Feldspar

Feldspars are a group of rock-forming aluminium tectosilicate minerals, containing sodium, calcium, potassium, or barium.[3] The most common members of the feldspar group are the plagioclase (sodium-calcium) feldspars and the alkali (potassium-sodium) feldspars.[4] Feldspars make up about 60% of the Earth's crust,[3] and 41% of the Earth's continental crust by weight.[5][6]

Feldspar
Feldspar crystal (18×21×8.5 cm) from Jequitinhonha valley, Minas Gerais, southeastern Brazil
General
CategoryTectosilicate
Formula
(repeating unit)
KAlSi
3
O
8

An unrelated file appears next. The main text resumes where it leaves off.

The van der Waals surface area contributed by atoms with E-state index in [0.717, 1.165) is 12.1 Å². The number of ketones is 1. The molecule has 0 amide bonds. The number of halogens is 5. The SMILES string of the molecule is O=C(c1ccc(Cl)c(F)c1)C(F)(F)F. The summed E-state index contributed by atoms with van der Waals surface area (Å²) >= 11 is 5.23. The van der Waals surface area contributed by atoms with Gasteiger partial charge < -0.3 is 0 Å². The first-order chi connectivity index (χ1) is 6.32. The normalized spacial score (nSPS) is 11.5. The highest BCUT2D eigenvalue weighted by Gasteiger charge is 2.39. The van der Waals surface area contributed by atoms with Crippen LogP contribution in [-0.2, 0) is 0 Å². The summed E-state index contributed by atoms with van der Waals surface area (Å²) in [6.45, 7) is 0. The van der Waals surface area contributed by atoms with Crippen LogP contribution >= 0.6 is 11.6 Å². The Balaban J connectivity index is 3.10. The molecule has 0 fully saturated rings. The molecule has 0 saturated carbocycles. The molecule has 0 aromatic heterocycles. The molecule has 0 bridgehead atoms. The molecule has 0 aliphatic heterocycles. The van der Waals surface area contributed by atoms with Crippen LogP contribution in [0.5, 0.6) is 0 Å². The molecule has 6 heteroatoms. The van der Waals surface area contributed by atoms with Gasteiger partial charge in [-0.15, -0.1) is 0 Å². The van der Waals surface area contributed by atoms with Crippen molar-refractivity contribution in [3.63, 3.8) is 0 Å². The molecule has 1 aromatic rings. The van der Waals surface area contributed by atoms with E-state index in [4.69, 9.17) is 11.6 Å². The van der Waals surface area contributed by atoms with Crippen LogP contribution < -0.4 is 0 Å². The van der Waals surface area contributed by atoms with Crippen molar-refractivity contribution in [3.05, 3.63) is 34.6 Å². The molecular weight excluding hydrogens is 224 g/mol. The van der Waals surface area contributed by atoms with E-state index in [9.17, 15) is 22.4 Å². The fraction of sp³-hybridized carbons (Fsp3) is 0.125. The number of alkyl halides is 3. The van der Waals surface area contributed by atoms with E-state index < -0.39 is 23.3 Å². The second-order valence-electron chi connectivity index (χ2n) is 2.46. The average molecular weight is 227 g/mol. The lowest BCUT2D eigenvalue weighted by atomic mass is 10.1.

NaAlSi
3
O
8
 CaAl
2
Si
2
O
8
IMA symbolFsp[1]
Crystal systemTriclinic or monoclinic
Identification
Colorpink, white, gray, brown, blue
Cleavagetwo or three
Fracturealong cleavage planes
Mohs scale hardness6.0–6.5
LusterVitreous
Streakwhite
Diaphaneityopaque
Specific gravity2.55–2.76
Density2.56
Refractive index1.518–1.526
Birefringencefirst order
Pleochroismnone
Other characteristicsexsolution lamellae common
References[2]
Compositional phase diagram of the different minerals that constitute the feldspar solid solution.

Feldspars crystallize from magma as both intrusive and extrusive igneous rocks[7] and are also present in many types of metamorphic rock.[8] Rock formed almost entirely of calcic plagioclase feldspar is known as anorthosite.[9] Feldspars are also found in many types of sedimentary rocks.[10]


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